Medication during treatment:
When in early recovery, every addict is going to suffer an array of “symptoms” which could very easily be strung together to present a seemingly valid diagnosis of a multitude of disorders which in “normal” circumstances would require medication. The particular group of symptoms and severity may be influenced by a number of factors such as drug of choice, period of abuse, support personality, predisposition, circumstances, expectations.
Balance – Body and Mind
Into the void
To the uninformed it may seem that life would surely get better once the addict is clean, but if it was so simple relapse would not be such a regular occurrence. If we took a normal (a non-addicted) person and deprived them of their lifestyle, cultural habits, friends, hobbies and only source of mental release, we would expect them to become depressed. This is what happens to the addict.
If you accept what is said here, you may come to the conclusion that there is an obvious solution: The addict is suffering medical symptoms due to the imbalance created by their addiction, and these could lead to relapse, so take away the symptoms. Reduce the imbalance by using a counter balance, bridge the gap, help make the void seem less daunting – MEDICATE. Treat symptomatically until all the problems disappear, or at least become “bearable”. Let’s help the addict over the initial hurdles – after all it’s better than having and addict on our hands. But is it? Are we really helping the addict? Or are we feeding their addiction? I believe that no-one is in a position to answer that question during the early stages of recovery.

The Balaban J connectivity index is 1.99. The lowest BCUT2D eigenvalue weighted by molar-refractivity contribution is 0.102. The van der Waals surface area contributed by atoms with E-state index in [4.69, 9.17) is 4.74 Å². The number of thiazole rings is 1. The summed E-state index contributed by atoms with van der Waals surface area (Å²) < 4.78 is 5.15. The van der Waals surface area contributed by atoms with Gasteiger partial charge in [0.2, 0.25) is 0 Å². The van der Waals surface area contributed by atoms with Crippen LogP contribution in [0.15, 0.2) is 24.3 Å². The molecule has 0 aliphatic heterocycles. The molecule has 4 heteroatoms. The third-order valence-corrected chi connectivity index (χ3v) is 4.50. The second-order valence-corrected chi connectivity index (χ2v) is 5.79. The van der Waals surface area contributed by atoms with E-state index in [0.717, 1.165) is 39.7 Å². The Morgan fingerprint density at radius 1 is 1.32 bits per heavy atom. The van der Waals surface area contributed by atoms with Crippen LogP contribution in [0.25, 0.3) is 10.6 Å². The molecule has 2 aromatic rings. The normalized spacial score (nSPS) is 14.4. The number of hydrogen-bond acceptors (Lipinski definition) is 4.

I believe that all too often medical professionals medicate the symptoms the recovering addict is suffering at great cost to the addict. Here’s why:
We need to give the body and mind time to do what it does better than any other doctor or medicine can: heal. The human body has been created in such a magnificent way that it more-often-than-not heals itself, physically and mentally.
I believe that my experience has shown that after detoxification the addict should receive no, or as little as possible, medication to alleviate the symptoms as described earlier. My advice to all those dealing with recovering addicts is to avoid all medication for at least 12 months in recovery. Give the body time to find its balance again. Understand that the addict is going to require this time, at least, to begin to operate as a “normal” contributing member of society.